I find this really confusing. AI often says its computer systems "know" things, but when AI explains how to program a computer to be intelligent, it talks only about "knowledge representation". E.g., Russell and Norvig's, Artificial Intelligence: A Modern Approach.
In part III, for example, a part titled "Knowledge and Reasoning", the authors talk only about knowledge representation, e.g. at the start of the first chapter of part III: "This chapter introduces knowledge-based agents. The concepts that we discuss - the representation of knowledge and the reasoning processes that brings knowledge to life - are central to the entire field of artificial intelligence [original emphasis].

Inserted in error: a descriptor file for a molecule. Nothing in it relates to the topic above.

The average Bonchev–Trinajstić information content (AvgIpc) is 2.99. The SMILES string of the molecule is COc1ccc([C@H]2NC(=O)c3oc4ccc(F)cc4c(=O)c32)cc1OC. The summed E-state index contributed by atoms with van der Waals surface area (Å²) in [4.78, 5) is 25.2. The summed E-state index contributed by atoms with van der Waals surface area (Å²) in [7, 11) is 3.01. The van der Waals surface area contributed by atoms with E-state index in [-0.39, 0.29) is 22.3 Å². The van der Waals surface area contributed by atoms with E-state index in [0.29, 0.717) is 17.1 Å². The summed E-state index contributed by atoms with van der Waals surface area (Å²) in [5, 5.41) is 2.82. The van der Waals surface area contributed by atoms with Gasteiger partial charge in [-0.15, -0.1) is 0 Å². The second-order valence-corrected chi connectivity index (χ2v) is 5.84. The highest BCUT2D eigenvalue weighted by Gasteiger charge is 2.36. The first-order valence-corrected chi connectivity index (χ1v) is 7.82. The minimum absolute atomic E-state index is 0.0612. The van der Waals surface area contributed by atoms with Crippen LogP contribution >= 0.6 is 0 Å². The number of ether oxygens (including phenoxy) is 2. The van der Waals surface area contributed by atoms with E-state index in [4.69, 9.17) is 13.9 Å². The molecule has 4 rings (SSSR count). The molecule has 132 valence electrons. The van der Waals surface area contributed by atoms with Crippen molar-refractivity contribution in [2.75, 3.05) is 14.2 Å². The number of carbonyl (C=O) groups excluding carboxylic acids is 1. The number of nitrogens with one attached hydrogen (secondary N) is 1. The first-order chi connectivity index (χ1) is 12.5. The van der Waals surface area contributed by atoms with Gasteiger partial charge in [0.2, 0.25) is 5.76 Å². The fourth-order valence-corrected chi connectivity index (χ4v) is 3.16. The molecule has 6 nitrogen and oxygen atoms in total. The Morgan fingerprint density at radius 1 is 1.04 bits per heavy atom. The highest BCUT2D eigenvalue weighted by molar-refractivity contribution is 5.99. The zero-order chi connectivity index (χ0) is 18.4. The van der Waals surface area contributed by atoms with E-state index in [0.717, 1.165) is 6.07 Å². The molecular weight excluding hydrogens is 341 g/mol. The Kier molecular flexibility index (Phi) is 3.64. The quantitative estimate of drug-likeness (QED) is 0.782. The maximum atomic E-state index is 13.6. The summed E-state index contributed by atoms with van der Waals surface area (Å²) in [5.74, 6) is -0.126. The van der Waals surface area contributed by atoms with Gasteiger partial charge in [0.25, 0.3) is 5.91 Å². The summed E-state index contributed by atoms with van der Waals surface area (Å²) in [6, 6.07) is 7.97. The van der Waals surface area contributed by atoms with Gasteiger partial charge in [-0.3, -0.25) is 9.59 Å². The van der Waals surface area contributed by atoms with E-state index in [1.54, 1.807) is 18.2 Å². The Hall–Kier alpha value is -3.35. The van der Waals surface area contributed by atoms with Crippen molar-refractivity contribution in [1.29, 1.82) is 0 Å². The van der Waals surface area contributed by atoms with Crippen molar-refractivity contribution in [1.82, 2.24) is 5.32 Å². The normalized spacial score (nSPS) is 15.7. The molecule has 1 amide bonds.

Why talk about representation? Why not talk about knowledge per se (that which is represented)? Where is the actual thing - knowledge? We seem to know where the representations are - inside the computer. But where is the actual knowledge? Inside the human programmer? Do AI's computer systems really know nothing, in themselves?